ASBESTOS IDENTIFICATION AND SURVEYS
Eckel Environmental has a long standing involvement with Asbestos risk assessments, surveys and control, and is fully qualified to provide the best service available to work with this hazardous material.
With employees still being affected by the disturbance of this material, especially in the redevelopment of existing buildings, assessments and policies for careful handling and control of Asbestos needs to be put in place prior to any works being carried out.
Eckel Environmental can help you in dealing with Asbestos and has consultants on hand to provide quotations tailored to your requirements.
Eckel Environmental Consultancy offer building surveys (Type 1, 2 and 3) and asbestos register preparation, audits with risk assessments (duty to manage) and prioritization for compliance with the Control of Asbestos Regulations 2006.
All surveyors are qualified to BOHS P402 Building Surveys and Bulk Sampling of Asbestos. Independent UKAS laboratories are used for all our analysis.
Asbestos awareness training courses are also carried out as part of the mandatory training requirements under Regulation 10 of the Control of Asbestos Regulations 2006.
In addition to those regulations which are specific to asbestos, the Health and Safety at Work etc. Act (1974) places general duties on employers and self-employed persons to ensure, as far as is reasonably practicable, the health, safety and welfare of all their employees and persons other than their employees, who may be affected by any of their undertakings. They must also ensure that the premises and any plant or installation therein are safe and present no risks to health from substances such as asbestos. The following is an outline of the most relevant Acts and Regulations, which apply to the management of asbestos materials in buildings.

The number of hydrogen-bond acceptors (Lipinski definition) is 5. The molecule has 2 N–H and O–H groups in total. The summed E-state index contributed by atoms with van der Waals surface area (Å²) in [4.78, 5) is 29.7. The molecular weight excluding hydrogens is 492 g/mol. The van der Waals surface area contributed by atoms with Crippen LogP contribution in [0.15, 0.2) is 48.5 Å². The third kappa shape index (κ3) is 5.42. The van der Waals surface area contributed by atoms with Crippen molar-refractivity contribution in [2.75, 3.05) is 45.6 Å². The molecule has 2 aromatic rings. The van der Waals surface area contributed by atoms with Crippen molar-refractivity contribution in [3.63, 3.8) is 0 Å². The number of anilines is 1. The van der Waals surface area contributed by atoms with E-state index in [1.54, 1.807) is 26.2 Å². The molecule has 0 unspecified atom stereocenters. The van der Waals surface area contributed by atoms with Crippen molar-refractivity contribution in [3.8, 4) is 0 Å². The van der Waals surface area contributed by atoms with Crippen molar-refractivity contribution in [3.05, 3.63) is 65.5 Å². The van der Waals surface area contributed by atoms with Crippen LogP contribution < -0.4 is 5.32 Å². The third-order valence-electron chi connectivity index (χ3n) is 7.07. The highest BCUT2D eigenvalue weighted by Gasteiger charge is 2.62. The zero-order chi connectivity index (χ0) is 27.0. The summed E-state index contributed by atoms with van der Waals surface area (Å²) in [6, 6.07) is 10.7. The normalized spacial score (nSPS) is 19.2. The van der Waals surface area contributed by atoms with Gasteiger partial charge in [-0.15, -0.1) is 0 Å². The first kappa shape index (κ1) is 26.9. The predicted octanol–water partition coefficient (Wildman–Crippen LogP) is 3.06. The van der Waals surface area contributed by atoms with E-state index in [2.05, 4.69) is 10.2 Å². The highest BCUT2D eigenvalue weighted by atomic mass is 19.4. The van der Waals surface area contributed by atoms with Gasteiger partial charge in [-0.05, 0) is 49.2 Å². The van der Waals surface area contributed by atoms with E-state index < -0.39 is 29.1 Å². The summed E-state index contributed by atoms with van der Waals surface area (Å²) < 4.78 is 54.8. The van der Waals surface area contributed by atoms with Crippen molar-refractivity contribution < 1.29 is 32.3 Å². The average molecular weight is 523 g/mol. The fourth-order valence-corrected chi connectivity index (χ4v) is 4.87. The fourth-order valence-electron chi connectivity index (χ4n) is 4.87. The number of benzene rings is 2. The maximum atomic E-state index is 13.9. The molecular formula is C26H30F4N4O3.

The Control of Asbestos Regulations 2006 came into force on 13 November 2006 (Asbestos Regulations - SI 2006/2739)
These Regulations bring together the three previous sets of Regulations covering the prohibition of asbestos, the control of asbestos at work and asbestos licensing.
The Regulations prohibit the importation, supply and use of all forms of asbestos. They continue the ban introduced for blue and brown asbestos 1985 and for white asbestos in 1999. They also continue the ban the second-hand use of asbestos products such as asbestos cement sheets and asbestos boards and tiles; including panels which have been covered with paint or textured plaster containing asbestos.
REMEMBER: The ban applies to new use of asbestos. If existing asbestos containing materials are in good condition, they may be left in place, their condition monitored and managed to ensure they are not disturbed.
The Asbestos Regulations also include the ‘duty to manage asbestos’ in non-domestic premises. Guidance on the duty to manage asbestos can be found in the 'Approved Code of Practice The Management of Asbestos in Non-Domestic Premises', L127, ISBN 0 7176 6209 8.
The Regulations require mandatory training for anyone liable to be exposed to asbestos fibres at work (see regulation 10). This includes maintenance workers and others who may come into contact with or who may disturb asbestos (eg cable installers) as well as those involved in asbestos removal work.
When work with asbestos or which may disturb asbestos is being carried out, the Asbestos Regulations require employers and the self-employed to prevent exposure to asbestos fibres. Where this is not reasonably practicable, they must make sure that exposure is kept as low as reasonably practicable by measures other than the use of respiratory protective equipment. The spread of asbestos must be prevented. The Regulations specify the work methods and controls that should be used to prevent exposure and spread.
Worker exposure must be below the airborne exposure limit (Control Limit). The Asbestos Regulations have a single Control Limit for all types of asbestos of 0.1 fibres per cm3. A Control Limit is a maximum concentration of asbestos fibres in the air (averaged over any continuous 4 hour period) that must not be exceeded.